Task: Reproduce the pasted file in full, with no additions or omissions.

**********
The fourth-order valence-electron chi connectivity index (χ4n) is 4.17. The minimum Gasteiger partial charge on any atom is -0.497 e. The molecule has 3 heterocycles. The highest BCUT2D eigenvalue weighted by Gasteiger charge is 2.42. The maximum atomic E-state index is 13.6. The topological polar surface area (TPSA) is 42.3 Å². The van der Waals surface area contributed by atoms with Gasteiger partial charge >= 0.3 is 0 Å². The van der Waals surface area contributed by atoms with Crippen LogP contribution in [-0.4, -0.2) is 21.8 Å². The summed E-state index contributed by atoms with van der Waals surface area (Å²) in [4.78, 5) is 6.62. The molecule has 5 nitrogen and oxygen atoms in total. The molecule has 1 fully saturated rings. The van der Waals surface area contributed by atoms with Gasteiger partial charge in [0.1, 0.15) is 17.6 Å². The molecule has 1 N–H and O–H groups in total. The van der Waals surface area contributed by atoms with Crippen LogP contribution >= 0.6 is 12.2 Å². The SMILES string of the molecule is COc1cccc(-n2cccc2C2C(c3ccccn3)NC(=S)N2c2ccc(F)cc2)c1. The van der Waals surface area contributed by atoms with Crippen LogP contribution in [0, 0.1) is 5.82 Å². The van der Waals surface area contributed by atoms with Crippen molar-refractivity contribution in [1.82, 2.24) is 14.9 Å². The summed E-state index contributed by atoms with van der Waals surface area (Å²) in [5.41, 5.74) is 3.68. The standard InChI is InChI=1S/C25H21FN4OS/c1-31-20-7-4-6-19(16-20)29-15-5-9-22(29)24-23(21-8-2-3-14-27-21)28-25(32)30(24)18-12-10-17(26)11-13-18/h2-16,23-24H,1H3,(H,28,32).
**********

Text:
The fourth-order valence-electron chi connectivity index (χ4n) is 4.17. The minimum Gasteiger partial charge on any atom is -0.497 e. The molecule has 3 heterocycles. The highest BCUT2D eigenvalue weighted by Gasteiger charge is 2.42. The maximum atomic E-state index is 13.6. The topological polar surface area (TPSA) is 42.3 Å². The van der Waals surface area contributed by atoms with Gasteiger partial charge >= 0.3 is 0 Å². The van der Waals surface area contributed by atoms with Crippen LogP contribution in [-0.4, -0.2) is 21.8 Å². The summed E-state index contributed by atoms with van der Waals surface area (Å²) in [4.78, 5) is 6.62. The molecule has 5 nitrogen and oxygen atoms in total. The molecule has 1 fully saturated rings. The van der Waals surface area contributed by atoms with Gasteiger partial charge in [0.1, 0.15) is 17.6 Å². The molecule has 1 N–H and O–H groups in total. The van der Waals surface area contributed by atoms with Crippen LogP contribution >= 0.6 is 12.2 Å². The SMILES string of the molecule is COc1cccc(-n2cccc2C2C(c3ccccn3)NC(=S)N2c2ccc(F)cc2)c1. The van der Waals surface area contributed by atoms with Crippen LogP contribution in [0, 0.1) is 5.82 Å². The van der Waals surface area contributed by atoms with Crippen molar-refractivity contribution in [1.82, 2.24) is 14.9 Å². The summed E-state index contributed by atoms with van der Waals surface area (Å²) in [5.41, 5.74) is 3.68. The standard InChI is InChI=1S/C25H21FN4OS/c1-31-20-7-4-6-19(16-20)29-15-5-9-22(29)24-23(21-8-2-3-14-27-21)28-25(32)30(24)18-12-10-17(26)11-13-18/h2-16,23-24H,1H3,(H,28,32).